AT DAWN earlier this month three men were led to the gallows in Gaza, the first executions for nearly a year. Hamas, the Islamist group that controls the strip, had earlier offered clemency to Palestinians who collaborate with Israel—promising that the “doors of repentance” would be open if they confessed. That was the carrot. The hangings were the stick.
These are tense times in Gaza, after the assassination on March 24th of Mazen Fuqaha, one of Hamas’ military commanders. A native of the West Bank, he was arrested in 2002 for his role in a suicide bombing in Israel, then freed in a prisoner swap in 2011 in return for a captured Israeli soldier, Gilad Shalit. He died in his garage after an afternoon outing with his family, shot four times with a silenced pistol. It was a professional job. The gunmen collected their shell casings and disabled a nearby security camera. Hamas was quick to blame Israel.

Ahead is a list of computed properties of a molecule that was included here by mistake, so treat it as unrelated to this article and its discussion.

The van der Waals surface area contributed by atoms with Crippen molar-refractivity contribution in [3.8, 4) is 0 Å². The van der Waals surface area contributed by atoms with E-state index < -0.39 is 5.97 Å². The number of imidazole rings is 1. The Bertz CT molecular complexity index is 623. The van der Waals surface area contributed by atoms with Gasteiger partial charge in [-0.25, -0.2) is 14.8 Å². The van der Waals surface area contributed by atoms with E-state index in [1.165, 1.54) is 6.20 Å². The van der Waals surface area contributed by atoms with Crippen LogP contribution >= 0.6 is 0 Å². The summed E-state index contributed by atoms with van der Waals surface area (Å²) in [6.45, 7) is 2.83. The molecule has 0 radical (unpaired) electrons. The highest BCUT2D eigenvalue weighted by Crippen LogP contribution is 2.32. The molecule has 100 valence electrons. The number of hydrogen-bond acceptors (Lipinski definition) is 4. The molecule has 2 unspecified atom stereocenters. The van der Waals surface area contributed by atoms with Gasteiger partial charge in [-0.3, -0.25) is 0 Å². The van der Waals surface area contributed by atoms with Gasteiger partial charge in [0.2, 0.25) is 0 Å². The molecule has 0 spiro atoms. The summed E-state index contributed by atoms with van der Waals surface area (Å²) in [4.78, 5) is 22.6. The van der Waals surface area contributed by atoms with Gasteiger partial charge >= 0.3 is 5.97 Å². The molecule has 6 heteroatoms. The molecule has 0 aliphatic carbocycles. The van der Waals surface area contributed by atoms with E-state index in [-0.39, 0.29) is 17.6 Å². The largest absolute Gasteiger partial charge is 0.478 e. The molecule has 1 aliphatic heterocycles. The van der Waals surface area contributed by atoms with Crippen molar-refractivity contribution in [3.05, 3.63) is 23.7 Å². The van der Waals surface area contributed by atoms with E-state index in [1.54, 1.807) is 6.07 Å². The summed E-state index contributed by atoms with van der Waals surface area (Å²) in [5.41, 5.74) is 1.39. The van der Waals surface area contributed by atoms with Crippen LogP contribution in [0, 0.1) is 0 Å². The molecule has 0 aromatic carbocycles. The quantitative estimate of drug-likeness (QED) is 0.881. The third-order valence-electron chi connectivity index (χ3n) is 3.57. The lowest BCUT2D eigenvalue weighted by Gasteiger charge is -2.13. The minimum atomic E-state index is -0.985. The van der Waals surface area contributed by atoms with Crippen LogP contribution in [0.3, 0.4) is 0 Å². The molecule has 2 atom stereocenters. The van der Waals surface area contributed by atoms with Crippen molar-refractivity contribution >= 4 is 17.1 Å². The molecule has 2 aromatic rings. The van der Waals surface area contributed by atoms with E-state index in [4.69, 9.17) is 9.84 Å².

The men hanged as collaborators with Israel probably had nothing to do with it: all three were arrested long before Mr Fuqaha’s death. But their hasty executions, after years languishing in prison, were a sign of how badly the hit had rattled Hamas. The…Continue reading